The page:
Omega-3 fatty acids effect on wound healing.

The Ohio State University, College of Nursing, Columbus, Ohio 43210-1289, USA.
Wound Repair and Regeneration (Impact Factor: 2.77). 05/2008; 16(3):337-45. DOI: 10.1111/j.1524-475X.2008.00388.x
Source: PubMed

ABSTRACT Physiological events in the initial inflammatory stage of cutaneous wound healing influence subsequent stages. Proinflammatory cytokines coordinate molecular and cellular processes during the inflammatory stage. Polyunsaturated fatty acids (PUFA) alter proinflammatory cytokine production, but how this phenomenon specifically influences wound healing is not clearly understood. In the present study, effects of marine-derived omega-3 eicosapentaenoic and docosahexaenoic PUFA on proinflammatory cytokines in wound serum and time to complete healing in healthy, human skin were evaluated. We compared plasma fatty acid levels in two groups (N=30) at baseline and after 4 weeks of eicosapentaenoic/docosahexaenoic PUFA supplements (active) or placebo (control). Eight small blisters on participants' forearms were created. Proinflammatory cytokines interleukin-1beta (IL-1beta), IL-6, and tumor necrosis factor-alpha were quantified in blister fluid at 5 and 24 hours after creation. Wound area was calculated daily. Eicosapentaenoic and docosahexaenoic plasma fatty acid levels were significantly higher in the active group. Additionally, we found significantly higher IL-1beta levels in blister fluid in the active group and time to complete wound closure was somewhat longer. These results suggest that eicosapentaenoic and docosahexaenoic PUFA may increase proinflammatory cytokine production at wound sites and thus, depending on the clinical context, have noninvasive, therapeutic potential to affect cutaneous wound healing.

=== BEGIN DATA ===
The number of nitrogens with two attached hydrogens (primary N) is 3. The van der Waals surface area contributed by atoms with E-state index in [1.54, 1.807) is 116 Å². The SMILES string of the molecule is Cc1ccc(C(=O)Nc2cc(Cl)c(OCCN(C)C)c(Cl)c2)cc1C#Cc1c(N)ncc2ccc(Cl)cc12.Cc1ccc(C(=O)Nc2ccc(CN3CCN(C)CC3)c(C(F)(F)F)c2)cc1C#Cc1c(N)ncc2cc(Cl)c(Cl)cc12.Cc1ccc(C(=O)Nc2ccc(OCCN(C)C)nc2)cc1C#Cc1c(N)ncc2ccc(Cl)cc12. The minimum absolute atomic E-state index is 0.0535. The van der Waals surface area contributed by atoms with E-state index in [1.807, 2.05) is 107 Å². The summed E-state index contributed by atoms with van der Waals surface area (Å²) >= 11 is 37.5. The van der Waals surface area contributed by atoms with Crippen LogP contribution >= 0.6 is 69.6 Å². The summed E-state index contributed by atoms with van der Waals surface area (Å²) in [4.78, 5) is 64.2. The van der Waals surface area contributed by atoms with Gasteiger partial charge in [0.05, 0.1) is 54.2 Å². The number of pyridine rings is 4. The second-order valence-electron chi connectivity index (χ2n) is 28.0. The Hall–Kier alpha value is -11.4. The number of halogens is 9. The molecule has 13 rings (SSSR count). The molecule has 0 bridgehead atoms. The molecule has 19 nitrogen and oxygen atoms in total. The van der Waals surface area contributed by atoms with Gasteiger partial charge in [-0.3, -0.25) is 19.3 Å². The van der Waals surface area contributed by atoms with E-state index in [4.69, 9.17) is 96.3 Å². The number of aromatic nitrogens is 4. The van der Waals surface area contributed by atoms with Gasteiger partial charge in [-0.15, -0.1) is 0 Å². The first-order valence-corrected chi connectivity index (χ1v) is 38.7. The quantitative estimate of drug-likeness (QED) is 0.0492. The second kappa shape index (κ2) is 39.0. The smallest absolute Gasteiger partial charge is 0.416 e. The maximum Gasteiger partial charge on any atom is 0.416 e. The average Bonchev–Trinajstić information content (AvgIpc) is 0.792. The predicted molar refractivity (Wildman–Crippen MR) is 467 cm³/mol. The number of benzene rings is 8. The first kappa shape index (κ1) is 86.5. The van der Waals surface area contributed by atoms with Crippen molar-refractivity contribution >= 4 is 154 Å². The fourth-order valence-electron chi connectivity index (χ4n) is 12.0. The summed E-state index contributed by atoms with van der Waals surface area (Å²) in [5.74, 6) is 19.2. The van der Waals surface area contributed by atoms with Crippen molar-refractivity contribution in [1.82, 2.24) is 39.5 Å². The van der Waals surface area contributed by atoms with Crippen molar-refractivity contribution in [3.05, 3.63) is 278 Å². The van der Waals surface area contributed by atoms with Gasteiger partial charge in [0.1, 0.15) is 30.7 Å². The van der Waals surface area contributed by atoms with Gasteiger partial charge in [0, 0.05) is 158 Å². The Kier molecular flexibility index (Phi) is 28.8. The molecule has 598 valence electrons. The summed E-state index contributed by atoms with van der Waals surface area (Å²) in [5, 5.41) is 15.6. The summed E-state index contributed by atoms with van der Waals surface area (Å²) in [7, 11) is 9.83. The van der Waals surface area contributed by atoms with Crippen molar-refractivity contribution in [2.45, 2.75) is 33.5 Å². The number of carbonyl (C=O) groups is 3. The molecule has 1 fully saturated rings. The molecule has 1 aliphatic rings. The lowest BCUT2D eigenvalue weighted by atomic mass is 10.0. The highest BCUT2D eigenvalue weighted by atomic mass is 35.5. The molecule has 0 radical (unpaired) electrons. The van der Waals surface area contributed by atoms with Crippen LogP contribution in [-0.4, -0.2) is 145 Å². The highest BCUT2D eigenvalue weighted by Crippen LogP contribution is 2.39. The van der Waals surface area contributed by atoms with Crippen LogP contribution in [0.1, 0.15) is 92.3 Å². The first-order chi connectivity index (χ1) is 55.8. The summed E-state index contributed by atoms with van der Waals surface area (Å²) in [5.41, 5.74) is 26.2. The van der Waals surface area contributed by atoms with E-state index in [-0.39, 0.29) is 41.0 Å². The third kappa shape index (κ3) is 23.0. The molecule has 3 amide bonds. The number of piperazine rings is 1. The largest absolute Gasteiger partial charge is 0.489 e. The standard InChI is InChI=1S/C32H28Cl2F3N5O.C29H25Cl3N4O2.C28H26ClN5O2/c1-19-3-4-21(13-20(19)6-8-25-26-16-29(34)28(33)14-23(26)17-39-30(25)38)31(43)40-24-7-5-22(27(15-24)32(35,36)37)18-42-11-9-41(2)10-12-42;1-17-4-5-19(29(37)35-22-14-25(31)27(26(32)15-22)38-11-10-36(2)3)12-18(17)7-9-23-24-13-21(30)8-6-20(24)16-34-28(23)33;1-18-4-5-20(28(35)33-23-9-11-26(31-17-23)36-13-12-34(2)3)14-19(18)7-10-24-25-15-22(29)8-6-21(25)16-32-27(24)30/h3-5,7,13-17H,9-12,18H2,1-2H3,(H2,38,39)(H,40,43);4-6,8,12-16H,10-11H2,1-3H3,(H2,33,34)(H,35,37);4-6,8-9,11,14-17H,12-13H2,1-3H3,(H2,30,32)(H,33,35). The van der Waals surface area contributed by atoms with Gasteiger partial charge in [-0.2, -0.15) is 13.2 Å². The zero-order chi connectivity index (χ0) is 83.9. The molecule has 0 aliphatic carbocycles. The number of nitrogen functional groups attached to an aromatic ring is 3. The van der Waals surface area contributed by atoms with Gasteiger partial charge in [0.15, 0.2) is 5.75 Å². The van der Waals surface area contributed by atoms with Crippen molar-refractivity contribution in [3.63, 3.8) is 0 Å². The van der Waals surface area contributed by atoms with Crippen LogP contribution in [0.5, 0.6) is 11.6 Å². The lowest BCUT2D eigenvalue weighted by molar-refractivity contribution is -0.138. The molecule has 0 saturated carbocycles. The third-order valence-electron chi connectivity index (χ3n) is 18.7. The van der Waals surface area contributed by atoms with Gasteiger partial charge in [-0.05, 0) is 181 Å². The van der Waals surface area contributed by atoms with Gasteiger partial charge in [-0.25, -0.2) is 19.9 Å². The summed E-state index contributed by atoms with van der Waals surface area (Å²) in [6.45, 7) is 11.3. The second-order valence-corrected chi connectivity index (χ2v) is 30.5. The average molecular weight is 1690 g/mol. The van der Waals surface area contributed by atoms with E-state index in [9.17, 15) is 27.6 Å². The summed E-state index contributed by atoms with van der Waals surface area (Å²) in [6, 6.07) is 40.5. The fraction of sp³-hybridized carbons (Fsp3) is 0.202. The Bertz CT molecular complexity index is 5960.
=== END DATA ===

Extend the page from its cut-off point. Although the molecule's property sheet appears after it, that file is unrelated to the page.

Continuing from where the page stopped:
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    ABSTRACT: Skin wound healing models can be used to detect changes in immune function in response to interventions. This study used a test-retest format to assess the reliability of a skin suction blister procedure for quantitatively evaluating human immune function in repeated measures type studies. Up to eight suction blisters (~30 mm(2)) were induced via suction on each participant's left and right forearm (randomized order; blister session 1 and 2), separated by approximately one week. Fluid was sampled from each blister, and the top layer of each blister was removed to reveal up to eight skin wounds. Fluid from each wound was collected 4, 7 and 24 hours after blisters were induced, and proinflammatory cytokines were measured. Transepidermal water loss (TEWL), to assess skin barrier recovery, was measured daily at each wound site until values were within 90% of baseline values (i.e., unbroken skin). Sleep, stress and inflammation (i.e., factors that affect wound healing and immune function), preceding the blister induction, were assessed via activity monitors (Actical, Philips Respironics, Murrysville, Pennsylvania), the Perceived Stress Scale (PSS) and C-reactive protein (CRP), respectively. Area-under-the-curve and TEWL, between blister session 1 and 2, were compared using Pearson correlations and partial correlations (controlling for average nightly sleep, PSS scores and CRP). The suction blister method was considered reliable for assessing immune response and skin barrier recovery if correlation coefficients reached 0.7. Volunteers (n=16; 12 M; 4 F) were 23±5 years [mean±SD]. Time to skin barrier restoration was 4.9±0.8 and 4.8±0.9 days for sessions 1 and 2, respectively. Correlation coefficients for skin barrier restoration, IL-6, IL-8 and MIP-1α were 0.9 (P<0.0001), 0.7 (P=0.008) and 0.9 (P<0.0001), respectively. When average nightly sleep, PSS scores and CRP (i.e., percent difference between sessions 1 and 2) were taken into consideration, correlations in immune response between sessions 1 and 2 were improved for IL-8 (0.8, P=0.002) and TNF-α (0.7, P=0.02). The skin suction blister method is sufficiently reliable for assessing skin barrier restoration and immune responsiveness. This data can be used to determine sample sizes for cross-sectional or repeated-measures types of studies testing the impact of various stressors on immune response, and/or the efficacy of interventions to mitigate decrements in immune response to stress. Copyright © 2015. Published by Elsevier B.V.